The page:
Thank you. I'll try 'echo 1500 > /proc/sys/vm/dirty_writeback_centisecs', because other options I have the same (except fs, but it shouldn't matter too much). The best result I achieved was to using anticipatory scheduller and maybe some 'echoes', but I don't remember exactly.

        However, this seems very interesting and optimistic (or not if someone already tried this kernel):

        https://bugs.launchpad.net/ubuntu/+s...4/comments/235
        Last edited by kraftman; 08-07-2009, 10:04 AM.

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        • #34
          you might also want to play around with
          /proc/sys/vm/dirty_background_ratio
          /proc/sys/vm/dirty_ratio
          and
          if you are using raid:
          /sys/block/mdX/md/stripe_cache_size
          default is 256 which is incredible slow. I had best results with 4096 and 8192.

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          • #35
            so, I got my X4 955 today to replace my X2 6000.

            Sooo cool. My box is compiling with -j5 right now, and KDE is a lot more responsive than with two cores and -j3 or 2. Oh - and the cpu is cooler. Same tdp but better powermanagment. I am so glad I did it. 2 cores beat one core. But 4 cores beat 2.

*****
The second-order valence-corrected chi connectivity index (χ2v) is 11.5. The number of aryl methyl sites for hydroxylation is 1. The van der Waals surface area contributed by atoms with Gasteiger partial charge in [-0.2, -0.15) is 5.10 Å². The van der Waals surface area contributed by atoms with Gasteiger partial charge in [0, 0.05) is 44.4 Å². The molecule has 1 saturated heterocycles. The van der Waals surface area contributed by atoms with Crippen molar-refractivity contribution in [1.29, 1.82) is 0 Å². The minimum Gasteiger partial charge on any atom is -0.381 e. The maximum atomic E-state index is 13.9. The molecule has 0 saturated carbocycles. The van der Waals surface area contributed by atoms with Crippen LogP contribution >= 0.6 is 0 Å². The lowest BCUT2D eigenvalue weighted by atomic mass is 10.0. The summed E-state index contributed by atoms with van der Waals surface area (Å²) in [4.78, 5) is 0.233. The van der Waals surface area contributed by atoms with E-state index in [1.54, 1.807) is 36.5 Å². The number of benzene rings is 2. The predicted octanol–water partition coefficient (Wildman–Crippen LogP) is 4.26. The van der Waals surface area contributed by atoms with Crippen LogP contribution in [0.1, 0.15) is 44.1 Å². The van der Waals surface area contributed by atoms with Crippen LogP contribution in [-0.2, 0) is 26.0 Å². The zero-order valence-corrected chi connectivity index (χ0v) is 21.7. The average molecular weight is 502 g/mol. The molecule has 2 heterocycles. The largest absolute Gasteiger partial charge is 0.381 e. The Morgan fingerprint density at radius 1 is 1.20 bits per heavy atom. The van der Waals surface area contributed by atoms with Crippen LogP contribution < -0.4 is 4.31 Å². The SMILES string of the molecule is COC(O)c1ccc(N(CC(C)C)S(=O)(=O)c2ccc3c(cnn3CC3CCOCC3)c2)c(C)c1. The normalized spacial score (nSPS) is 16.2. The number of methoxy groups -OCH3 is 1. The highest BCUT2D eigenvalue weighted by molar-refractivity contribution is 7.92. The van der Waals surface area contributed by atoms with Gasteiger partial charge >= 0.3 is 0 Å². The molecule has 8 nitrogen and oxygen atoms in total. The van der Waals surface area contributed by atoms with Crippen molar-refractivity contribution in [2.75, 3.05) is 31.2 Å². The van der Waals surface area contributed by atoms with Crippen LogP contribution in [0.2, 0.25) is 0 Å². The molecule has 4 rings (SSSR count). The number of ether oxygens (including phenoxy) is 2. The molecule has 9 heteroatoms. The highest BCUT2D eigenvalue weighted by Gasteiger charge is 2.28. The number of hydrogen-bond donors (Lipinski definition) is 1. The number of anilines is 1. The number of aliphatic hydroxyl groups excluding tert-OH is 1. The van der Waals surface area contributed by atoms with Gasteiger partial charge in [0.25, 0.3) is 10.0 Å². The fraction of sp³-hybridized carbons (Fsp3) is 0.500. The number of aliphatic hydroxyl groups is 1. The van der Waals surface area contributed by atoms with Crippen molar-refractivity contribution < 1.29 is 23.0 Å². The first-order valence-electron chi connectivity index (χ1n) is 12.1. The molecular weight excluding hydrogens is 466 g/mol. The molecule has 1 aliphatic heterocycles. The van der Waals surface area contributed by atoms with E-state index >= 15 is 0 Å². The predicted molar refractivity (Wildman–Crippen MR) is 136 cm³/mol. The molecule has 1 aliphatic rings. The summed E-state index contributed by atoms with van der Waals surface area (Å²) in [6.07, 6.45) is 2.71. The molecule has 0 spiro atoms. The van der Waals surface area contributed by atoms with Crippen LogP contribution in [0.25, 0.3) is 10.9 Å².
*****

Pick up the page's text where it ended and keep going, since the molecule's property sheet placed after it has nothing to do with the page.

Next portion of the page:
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            • #36
              File system type issue, not a Linux I/O issue?

              Hi guys,

              I may be able to cast some light onto this?

              I had installed Vmware, onto a partition using ntfs-3g and it was DOG SLOW. I had Vmware running fast as, years ago, on a K6-III+. So, I knew I was not dealing with a hardware issue.

              So, I copied the Vmware image, onto a XFS partition and I was really back in business.

              No I/O issus.

              Note previously, frantaylor in post 6, says XFS was fine.

              Note previously, kraftman Post 19, said he (?) was using "I copied big file from ntfs partition using ntfs-3g."

              Note, the guys that make the free version of the NFFS-3g, also offer a commercial solution, that is .... faster.

              *HTH*

              *BFN*

              GreekGeek :-)

              Comment


              • #37
                Hi,
                I would go for quad core definitely. It's almost the same jump as from single core to dual core.
                Even 1.5ghz dual core is much faster than 2.5 single core in daily usage (except purely single-threaded programs).
                Even dual core can't assure you that when one core is 100% you can use the other as nothing was happening. That's because of x86 architecture.
                However, when you have 4 cores, your chances of faster interactions/response times are getting better, almost twice.